Wednesday, June 3, 2009

Second day of combine proves more valuable to teams, players


The NBA Combine came and went, and teams undoubtedly learned more from the information they were able to compile off the court than they did on it.

This week represented an excellent opportunity for general managers and executives to sit down with front-office members from across the NBA and learn how they may able to help each other out on the trade front, as well as gossip about what may be going on with other teams. Plenty of teams also took advantage of the time spent with their own staff to conduct numerous meetings and really get down to the nitty-gritty of how each talent evaluator feels about the players that may be on the board where they are drafting.

Getting accurate medical info, measurements and athletic testing results on most of the draft prospects also gives teams a good starting point to build off of as they sit down in their war rooms and begin the long process of ranking and eliminating players off their draft board.

While the first day of the combine allowed us to see the prospects stacked up against each other from a positional stand point, the second day saw them integrated into groups and asked to show more in terms of their ability to operate within a group setting.

We saw three-on-zero and four-on-zero transition drills, three-on-zero pick-and-roll sets, and a great deal of work in the half-court. The trainers put in simple offensive plays, basic ball-screen action, pass-cut-replace, cross-screens, pick-the-picker and so forth allowing us to see which players can take instructions and internalize new things on the fly.

This was somewhat of a showcase for the point guards to show their leadership skills, basketball IQ and basic passing skills. The big men were able to finally play where they are often most comfortable (the post) and remind us of their athleticism along the way.

As is often the case when you put every NBA general manager, head coach, director of player personnel and scout together in a small gym, the conversations in the bleachers are often far more interesting than on-court action.

Many grizzled, veteran scouts -- fresh off a long year of being on the road for weeks at a time seeing every prospect in this draft dozens of times -- expressed their concerns about this pre-draft camp influencing their front office more than it should.

"The general managers and coaches see certain things here that might not match up with everything we saw during the college season," one regional scout grumbled. "But these are just drills. This doesn't tell us anything about how these guys will perform once the lights come on."

Almost on cue, Ohio State freshman 7-footer B.J. Mullens soars from a foot inside the free throw line to tomahawk jam home an uncontested offensive rebound. An NBA head coach sitting nearby shakes his head in disbelief and scribbles notes down furiously, clearly astonished by the amazing display of athleticism.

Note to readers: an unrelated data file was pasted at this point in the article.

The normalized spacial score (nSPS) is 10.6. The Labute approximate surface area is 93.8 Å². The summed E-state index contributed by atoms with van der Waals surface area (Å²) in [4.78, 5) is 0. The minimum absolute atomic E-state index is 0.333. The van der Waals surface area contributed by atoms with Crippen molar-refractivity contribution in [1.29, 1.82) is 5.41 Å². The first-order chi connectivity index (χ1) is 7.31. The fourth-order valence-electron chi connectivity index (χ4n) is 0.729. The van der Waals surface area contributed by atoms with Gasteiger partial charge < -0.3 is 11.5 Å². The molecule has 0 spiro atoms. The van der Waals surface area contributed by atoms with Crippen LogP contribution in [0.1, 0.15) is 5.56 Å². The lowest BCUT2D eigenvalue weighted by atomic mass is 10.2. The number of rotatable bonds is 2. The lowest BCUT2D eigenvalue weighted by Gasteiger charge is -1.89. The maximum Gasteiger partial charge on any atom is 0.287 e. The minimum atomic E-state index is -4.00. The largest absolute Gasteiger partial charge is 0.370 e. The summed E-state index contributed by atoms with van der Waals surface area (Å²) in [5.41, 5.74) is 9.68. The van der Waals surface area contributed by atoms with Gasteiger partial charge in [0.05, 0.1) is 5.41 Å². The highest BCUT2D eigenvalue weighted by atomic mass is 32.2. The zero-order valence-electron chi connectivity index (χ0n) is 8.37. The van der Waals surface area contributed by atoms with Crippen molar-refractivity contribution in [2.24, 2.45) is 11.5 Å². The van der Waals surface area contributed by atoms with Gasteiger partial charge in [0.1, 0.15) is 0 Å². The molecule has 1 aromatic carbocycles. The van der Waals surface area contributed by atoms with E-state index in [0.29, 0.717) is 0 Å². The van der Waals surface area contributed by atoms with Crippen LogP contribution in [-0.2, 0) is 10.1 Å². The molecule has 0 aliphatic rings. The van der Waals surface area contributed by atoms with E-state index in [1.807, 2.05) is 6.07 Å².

The regional scout rolls his eyes, clearly annoyed. "Where was that during the season?"

Regardless, there are players here helping themselves just by being out on the court. Syracuse's Jonny Flynn is like a sponge, absorbing coaches' instructions and then showing his teammates exactly where they need to be on the floor. His swagger is unmistakable.

North Carolina's Tyler Hansbrough is clearly a man on a mission. Every time he touches the ball, the entire gym knows, as he takes out all of his frustrations on the rim. He's in great shape, jumping better than many of his counterparts, and also measuring out taller than most people expect him to. He has almost identical figures to that of Blake Griffin. Executives in the gym are starting to warm up to him more and more.

Pittsburgh's DeJuan Blair has about as much buzz as any player in the draft right now, and he obviously is enjoying showing off his new chiseled physique. "I lost 38 pounds," he tells us afterwards with a huge grin on his face. He's relishing the chance to make his presence felt in this setting, no longer asked to lead fast breaks or shoot NBA 3-pointers like he was in the first day.

"I felt much more comfortable out there today," he explains. "I wanted to dunk the ball hard. Give them something to remember me by."

Blair particularly shines in the interviews with teams and the media day sessions, showing off his gregarious personality that some go as far as to compare to Shaquille O'Neal. "That's just me," Blair tells us with a smile. "I love being around people."

In addition to the on-court drills, the players also conduct a series of NFL combine-style tests, intended to measure their strength, on-court floor speed, lateral quickness and leaping. The results should be released in the next few days, although it's debatable how much stock NBA teams actually put into them.

Players will be on the road constantly from this point on, conducting a slew of individual workouts in teams' facilities. Three group workouts, in Golden State on June 1-3, New Jersey June 12-14, and Minnesota June 2-3, will help shape the landscape many of participating prospects. They are open to all NBA teams, and will feature far more of the competitive action that was missing here in Chicago.

Stay tuned for our next entry later this week, coming from Treviso, Italy, where we'll be joining representatives of all 30 NBA teams at the Reebok Eurocamp, starting on Thursday.

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